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Title: MAIN-BELT ASTEROIDS IN THE K2 ENGINEERING FIELD OF VIEW

Abstract

Unlike NASA’s original Kepler Discovery Mission, the renewed K2 Mission will target the plane of the Ecliptic, observing each field for approximately 75 days. This will bring new opportunities and challenges, in particular the presence of a large number of main-belt asteroids that will contaminate the photometry. The large pixel size makes K2 data susceptible to the effects of apparent minor planet encounters. Here, we investigate the effects of asteroid encounters on photometric precision using a subsample of the K2 engineering data taken in 2014 February. We show examples of asteroid contamination to facilitate their recognition and distinguish these events from other error sources. We conclude that main-belt asteroids will have considerable effects on K2 photometry of a large number of photometric targets during the Mission that will have to be taken into account. These results will be readily applicable for future space photometric missions applying large-format CCDs, such as TESS and PLATO.

Authors:
; ; ; ; ;  [1];  [2]; ;  [3]
  1. Konkoly Observatory, Research Centre for Astronomy and Earth Sciences, Hungarian Academy of Sciences, H-1121 Budapest, Konkoly Thege Miklós út 15-17 (Hungary)
  2. Gothard-Lendület Research Team, H-9704 Szombathely, Szent Imre herceg út 112 (Hungary)
  3. Eötvös Loránd Tudományegyetem, H-1117 Pázmány Péter sétány 1/A, Budapest (Hungary)
Publication Date:
OSTI Identifier:
22520196
Resource Type:
Journal Article
Resource Relation:
Journal Name: Astronomical Journal (Online); Journal Volume: 149; Journal Issue: 3; Other Information: Country of input: International Atomic Energy Agency (IAEA)
Country of Publication:
United States
Language:
English
Subject:
79 ASTROPHYSICS, COSMOLOGY AND ASTRONOMY; ACCURACY; ASTEROIDS; ASTRONOMY; ASTROPHYSICS; CHARGE-COUPLED DEVICES; PHOTOMETRY; PLANETS; SPACE

Citation Formats

Szabó, R., Sárneczky, K., Szabó, Gy. M., Pál, A., Kiss, Cs. P., Kiss, L. L., Csák, B., Illés, L., and Rácz, G., E-mail: rszabo@konkoly.hu. MAIN-BELT ASTEROIDS IN THE K2 ENGINEERING FIELD OF VIEW. United States: N. p., 2015. Web. doi:10.1088/0004-6256/149/3/112.
Szabó, R., Sárneczky, K., Szabó, Gy. M., Pál, A., Kiss, Cs. P., Kiss, L. L., Csák, B., Illés, L., & Rácz, G., E-mail: rszabo@konkoly.hu. MAIN-BELT ASTEROIDS IN THE K2 ENGINEERING FIELD OF VIEW. United States. doi:10.1088/0004-6256/149/3/112.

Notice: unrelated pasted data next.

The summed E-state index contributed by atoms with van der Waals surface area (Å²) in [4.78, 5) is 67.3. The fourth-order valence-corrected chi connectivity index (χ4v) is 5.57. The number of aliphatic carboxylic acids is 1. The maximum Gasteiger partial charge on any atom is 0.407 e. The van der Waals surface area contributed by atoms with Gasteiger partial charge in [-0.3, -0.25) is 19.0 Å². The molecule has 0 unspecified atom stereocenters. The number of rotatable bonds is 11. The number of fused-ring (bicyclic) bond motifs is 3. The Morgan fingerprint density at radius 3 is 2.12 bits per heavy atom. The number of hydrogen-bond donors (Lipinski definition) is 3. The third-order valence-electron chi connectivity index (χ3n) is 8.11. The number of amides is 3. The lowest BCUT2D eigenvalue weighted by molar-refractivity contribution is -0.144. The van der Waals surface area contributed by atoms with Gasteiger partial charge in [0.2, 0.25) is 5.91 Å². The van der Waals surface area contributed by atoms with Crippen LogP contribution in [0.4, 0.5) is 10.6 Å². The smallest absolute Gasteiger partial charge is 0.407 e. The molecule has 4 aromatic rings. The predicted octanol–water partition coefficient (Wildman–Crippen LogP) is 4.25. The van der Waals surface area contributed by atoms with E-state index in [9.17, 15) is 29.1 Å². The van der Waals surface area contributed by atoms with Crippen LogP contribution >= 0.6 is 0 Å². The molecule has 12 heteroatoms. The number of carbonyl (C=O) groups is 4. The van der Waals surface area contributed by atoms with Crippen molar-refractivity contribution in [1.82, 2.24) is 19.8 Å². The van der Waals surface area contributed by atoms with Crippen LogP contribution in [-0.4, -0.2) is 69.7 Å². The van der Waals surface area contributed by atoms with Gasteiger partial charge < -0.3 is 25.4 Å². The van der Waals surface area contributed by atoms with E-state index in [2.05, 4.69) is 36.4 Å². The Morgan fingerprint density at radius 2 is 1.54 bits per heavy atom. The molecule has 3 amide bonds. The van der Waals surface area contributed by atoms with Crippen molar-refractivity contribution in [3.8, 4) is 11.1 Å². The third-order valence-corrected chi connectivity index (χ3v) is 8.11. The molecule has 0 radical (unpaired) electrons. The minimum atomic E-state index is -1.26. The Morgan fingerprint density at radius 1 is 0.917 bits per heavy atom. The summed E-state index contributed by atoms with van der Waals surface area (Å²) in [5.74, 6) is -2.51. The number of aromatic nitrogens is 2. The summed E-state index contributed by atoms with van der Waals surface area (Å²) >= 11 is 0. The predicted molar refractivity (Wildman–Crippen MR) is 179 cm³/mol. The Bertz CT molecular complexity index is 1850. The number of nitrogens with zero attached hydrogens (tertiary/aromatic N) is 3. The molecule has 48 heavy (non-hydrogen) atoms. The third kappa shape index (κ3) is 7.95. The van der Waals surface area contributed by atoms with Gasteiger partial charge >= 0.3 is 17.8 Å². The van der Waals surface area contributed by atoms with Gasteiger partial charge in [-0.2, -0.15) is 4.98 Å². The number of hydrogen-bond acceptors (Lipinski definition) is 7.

Szabó, R., Sárneczky, K., Szabó, Gy. M., Pál, A., Kiss, Cs. P., Kiss, L. L., Csák, B., Illés, L., and Rácz, G., E-mail: rszabo@konkoly.hu. Sun . "MAIN-BELT ASTEROIDS IN THE K2 ENGINEERING FIELD OF VIEW". United States. doi:10.1088/0004-6256/149/3/112.
@article{osti_22520196,
title = {MAIN-BELT ASTEROIDS IN THE K2 ENGINEERING FIELD OF VIEW},
author = {Szabó, R. and Sárneczky, K. and Szabó, Gy. M. and Pál, A. and Kiss, Cs. P. and Kiss, L. L. and Csák, B. and Illés, L. and Rácz, G., E-mail: rszabo@konkoly.hu},
abstractNote = {Unlike NASA’s original Kepler Discovery Mission, the renewed K2 Mission will target the plane of the Ecliptic, observing each field for approximately 75 days. This will bring new opportunities and challenges, in particular the presence of a large number of main-belt asteroids that will contaminate the photometry. The large pixel size makes K2 data susceptible to the effects of apparent minor planet encounters. Here, we investigate the effects of asteroid encounters on photometric precision using a subsample of the K2 engineering data taken in 2014 February. We show examples of asteroid contamination to facilitate their recognition and distinguish these events from other error sources. We conclude that main-belt asteroids will have considerable effects on K2 photometry of a large number of photometric targets during the Mission that will have to be taken into account. These results will be readily applicable for future space photometric missions applying large-format CCDs, such as TESS and PLATO.},
doi = {10.1088/0004-6256/149/3/112},
journal = {Astronomical Journal (Online)},
number = 3,
volume = 149,
place = {United States},
year = {Sun Mar 15 00:00:00 EDT 2015},
month = {Sun Mar 15 00:00:00 EDT 2015}
}
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